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ERIC Number: ED459544
Record Type: RIE
Publication Date: 2001-Aug
Pages: 8
Abstractor: N/A
Is "Learning Disabilities" Just a Fancy Term for Low Achievement? A Meta-Analysis of Reading Differences between Low Achievers with and without the Label. Executive Summary.
Fuchs, Douglas; Fuchs, Lynn S.; Mathes, Patricia G.; Lipsey, Mark W.; Roberts, P. Holley
This paper reports the results of a study that investigated the reading differences between students who were low achieving, both with and without the label of learning disabilities (LD). Seventy-nine studies were chosen to calculate reading performance differences between low achievers with and without the LD label. The substantive and methodological features of the 79 studies were coded to identify potential sources of effect size variance. Preliminary statistical analyses were then conducted to determine which reading domains and types of research designs provided a defensible data set for meta-analytic aggregation. Then averages were taken across comparable reading domains. An overall weighted mean effect size was calculated of .605 standard deviations, indicating that the reading scores of 73 percent of low achievers without the label were above the average reading score of low achievers with the label. However, substantial heterogeneity in the sample of effect sizes were also observed. Further analyses identified 10 variables that helped explain this variation. Three of these in particular (timed tests, higher grade levels, and objective measurement) increased the disparity in reading performance between low achievers with and without the label. It is argued that low achievement should be used as the primary criterion to identify LD. (CR)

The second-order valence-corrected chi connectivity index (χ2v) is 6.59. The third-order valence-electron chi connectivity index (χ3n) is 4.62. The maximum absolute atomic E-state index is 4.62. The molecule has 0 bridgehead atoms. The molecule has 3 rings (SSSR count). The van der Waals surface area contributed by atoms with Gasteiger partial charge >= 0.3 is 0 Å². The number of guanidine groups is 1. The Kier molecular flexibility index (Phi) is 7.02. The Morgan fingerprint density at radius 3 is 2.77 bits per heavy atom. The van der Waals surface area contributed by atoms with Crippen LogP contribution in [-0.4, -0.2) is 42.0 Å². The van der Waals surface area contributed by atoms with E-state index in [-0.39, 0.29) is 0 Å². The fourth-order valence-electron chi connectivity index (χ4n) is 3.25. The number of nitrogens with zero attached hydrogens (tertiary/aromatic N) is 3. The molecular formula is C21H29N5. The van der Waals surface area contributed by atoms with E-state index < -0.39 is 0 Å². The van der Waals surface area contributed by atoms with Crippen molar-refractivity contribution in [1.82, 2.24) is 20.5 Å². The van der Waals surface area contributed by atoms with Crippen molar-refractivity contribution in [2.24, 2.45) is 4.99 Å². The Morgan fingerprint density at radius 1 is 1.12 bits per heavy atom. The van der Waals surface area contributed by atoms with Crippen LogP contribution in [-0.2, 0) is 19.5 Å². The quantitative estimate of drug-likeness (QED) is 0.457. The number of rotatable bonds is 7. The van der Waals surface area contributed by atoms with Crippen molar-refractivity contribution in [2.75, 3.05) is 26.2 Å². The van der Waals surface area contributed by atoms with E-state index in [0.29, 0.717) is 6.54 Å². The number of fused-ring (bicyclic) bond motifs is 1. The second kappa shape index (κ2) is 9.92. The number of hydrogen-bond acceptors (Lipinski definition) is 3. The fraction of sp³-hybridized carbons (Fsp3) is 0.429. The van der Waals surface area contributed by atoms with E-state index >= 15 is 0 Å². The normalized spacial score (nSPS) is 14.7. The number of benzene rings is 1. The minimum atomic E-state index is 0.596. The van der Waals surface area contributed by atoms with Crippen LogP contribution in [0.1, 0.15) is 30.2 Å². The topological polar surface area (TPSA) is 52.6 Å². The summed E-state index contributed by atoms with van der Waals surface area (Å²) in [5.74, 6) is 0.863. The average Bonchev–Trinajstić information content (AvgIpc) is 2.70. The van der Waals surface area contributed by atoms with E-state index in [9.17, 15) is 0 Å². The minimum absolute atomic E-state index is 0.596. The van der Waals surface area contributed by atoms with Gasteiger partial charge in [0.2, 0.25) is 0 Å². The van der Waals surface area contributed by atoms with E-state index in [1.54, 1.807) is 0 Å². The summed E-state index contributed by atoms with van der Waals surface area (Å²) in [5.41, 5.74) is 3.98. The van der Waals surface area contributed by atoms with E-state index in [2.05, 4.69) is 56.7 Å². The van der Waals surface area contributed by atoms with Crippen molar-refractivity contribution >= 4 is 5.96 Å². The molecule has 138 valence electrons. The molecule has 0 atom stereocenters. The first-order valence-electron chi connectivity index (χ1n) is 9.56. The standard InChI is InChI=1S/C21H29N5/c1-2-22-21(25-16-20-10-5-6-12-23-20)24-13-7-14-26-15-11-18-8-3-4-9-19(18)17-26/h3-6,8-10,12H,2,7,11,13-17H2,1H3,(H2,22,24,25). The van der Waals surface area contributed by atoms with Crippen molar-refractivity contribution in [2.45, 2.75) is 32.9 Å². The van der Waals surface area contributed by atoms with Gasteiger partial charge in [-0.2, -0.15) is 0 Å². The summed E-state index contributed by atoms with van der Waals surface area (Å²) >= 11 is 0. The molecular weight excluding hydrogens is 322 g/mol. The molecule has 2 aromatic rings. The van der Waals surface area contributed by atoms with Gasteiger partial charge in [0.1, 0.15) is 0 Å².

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Publication Type: Reports - Research; Speeches/Meeting Papers
Education Level: N/A
Audience: N/A
Language: English
Sponsor: Special Education Programs (ED/OSERS), Washington, DC.
Authoring Institution: N/A
Note: Paper presented at the Learning Disabilities Summit: Building a Foundation for the Future (Washington, DC, August 27-28, 2001).